Unhappily, the prejudices of caste are not the only ones formed in an imperfect state of civilization, which lead men to look upon the useful and laborious portion of society as inferior to the pernicious and the idle. We do not restrict the terms useful and laborious to those who toil with the hands to produce the necessaries, or the physical enjoyments, of human existence. By useful men, we mean men who discover or produce whatever may increase the sum of pleasure, or diminish the sum of pain, in the world ; by laborious men, men who employ their physical or mental powers in this kind of discovery or production. In this large acceptation of the word, it is clear that one man is more useful than another, only in proportion to the quantity of human enjoyment he has produced, or of human suffering he has averted. Whether the authors and the perpetrators of wars have any claim to the title of useful,--the most honorable to which man can attain,--we leave it to those who can weigh waste of life, waste of all the matter of enjoyment, and infliction of positive pain among the many, against the acquisition of reputation and power by the few, to determine. It is, however, certain, that, even within our own times, the prejudices or instincts of the savage have continued to bear down the reasonings of civilized and instructed man. Not in old France alone did her high-born marshals look with ineffable scorn upon the chief of a commercial body; the fierce soldiers whom Napoleon invested with that title had an equal disdain for all non-destructive employments. Pékin, the generic name for all but soldiers, was the lowest term of contempt in the mouths of men who were fitted, by their brutal ignorance, to subserve the purposes of an ambition so boundless in its grasp, so infinitely small in its object; but, in England, at least, people are gaining knowledge which will enable them to fling back this contempt on the contemners, and to discriminate between true courage, the result of reflection, on the value of an end to be attained by braving danger, and that monstrous offspring of levity, ennui, ferocity, and rapacity, which has so long passed under its name.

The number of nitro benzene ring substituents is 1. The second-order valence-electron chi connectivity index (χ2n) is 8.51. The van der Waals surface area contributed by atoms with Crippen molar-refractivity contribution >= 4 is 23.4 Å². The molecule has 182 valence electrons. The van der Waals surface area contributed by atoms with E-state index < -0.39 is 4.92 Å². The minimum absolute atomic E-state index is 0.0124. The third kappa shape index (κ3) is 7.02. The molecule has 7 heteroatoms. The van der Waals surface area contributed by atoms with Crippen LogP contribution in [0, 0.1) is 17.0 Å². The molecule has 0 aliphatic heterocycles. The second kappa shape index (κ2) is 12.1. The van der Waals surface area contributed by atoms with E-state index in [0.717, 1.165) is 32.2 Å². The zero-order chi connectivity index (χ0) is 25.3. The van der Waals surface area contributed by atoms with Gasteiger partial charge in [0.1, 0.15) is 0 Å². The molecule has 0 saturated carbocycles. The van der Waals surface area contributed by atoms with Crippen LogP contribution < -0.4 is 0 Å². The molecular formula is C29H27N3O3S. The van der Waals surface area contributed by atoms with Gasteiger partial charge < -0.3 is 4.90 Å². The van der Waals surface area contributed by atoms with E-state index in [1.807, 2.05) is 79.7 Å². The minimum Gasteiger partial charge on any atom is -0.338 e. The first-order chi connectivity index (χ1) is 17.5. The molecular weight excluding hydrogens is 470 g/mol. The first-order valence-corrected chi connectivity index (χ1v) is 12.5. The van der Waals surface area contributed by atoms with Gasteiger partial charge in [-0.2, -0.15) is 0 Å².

But to return to our narrative. The beginning of this year was marked by the conclusion of the offensive and defensive treaty of the duke of Savoy and the Signory of Venice, for restoring the Valteline to the Grisons. In the beginning of 1625, these allied powers resolved to commence hostilities against Spain, who had seized and retained possession of the Valteline. Louis was warmly urged to active measures, by the king of England and several princes of Germany, in alliance with Sweden and Denmark, and the Dutch; nor was he at all reluctant to hearken to their suggestions. He, accordingly, sent an army, under the command of the Marquis de Ceuvres, who reconquered the Valteline without any resistance. This was the prelude to Bassompierre's embassy into Switzerland, of which we shall soon have occasion to speak.